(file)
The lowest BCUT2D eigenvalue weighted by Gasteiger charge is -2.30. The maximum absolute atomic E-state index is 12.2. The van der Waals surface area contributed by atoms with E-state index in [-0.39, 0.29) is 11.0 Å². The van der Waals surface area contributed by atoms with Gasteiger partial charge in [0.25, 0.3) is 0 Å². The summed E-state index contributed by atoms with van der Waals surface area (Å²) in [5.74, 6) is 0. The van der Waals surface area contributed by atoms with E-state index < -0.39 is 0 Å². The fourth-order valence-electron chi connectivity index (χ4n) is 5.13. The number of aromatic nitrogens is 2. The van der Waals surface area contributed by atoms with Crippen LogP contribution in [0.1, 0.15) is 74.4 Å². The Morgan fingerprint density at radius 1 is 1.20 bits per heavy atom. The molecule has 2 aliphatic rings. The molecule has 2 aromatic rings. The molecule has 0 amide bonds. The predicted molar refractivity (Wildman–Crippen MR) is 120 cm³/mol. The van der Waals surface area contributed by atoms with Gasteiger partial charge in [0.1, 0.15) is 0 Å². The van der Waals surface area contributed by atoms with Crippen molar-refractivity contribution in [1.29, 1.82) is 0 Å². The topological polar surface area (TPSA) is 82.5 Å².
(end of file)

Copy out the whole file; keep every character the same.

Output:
The lowest BCUT2D eigenvalue weighted by Gasteiger charge is -2.30. The maximum absolute atomic E-state index is 12.2. The van der Waals surface area contributed by atoms with E-state index in [-0.39, 0.29) is 11.0 Å². The van der Waals surface area contributed by atoms with Gasteiger partial charge in [0.25, 0.3) is 0 Å². The summed E-state index contributed by atoms with van der Waals surface area (Å²) in [5.74, 6) is 0. The van der Waals surface area contributed by atoms with E-state index < -0.39 is 0 Å². The fourth-order valence-electron chi connectivity index (χ4n) is 5.13. The number of aromatic nitrogens is 2. The van der Waals surface area contributed by atoms with Crippen LogP contribution in [0.1, 0.15) is 74.4 Å². The Morgan fingerprint density at radius 1 is 1.20 bits per heavy atom. The molecule has 2 aliphatic rings. The molecule has 2 aromatic rings. The molecule has 0 amide bonds. The predicted molar refractivity (Wildman–Crippen MR) is 120 cm³/mol. The van der Waals surface area contributed by atoms with Gasteiger partial charge in [0.1, 0.15) is 0 Å². The van der Waals surface area contributed by atoms with Crippen molar-refractivity contribution in [1.29, 1.82) is 0 Å². The topological polar surface area (TPSA) is 82.5 Å².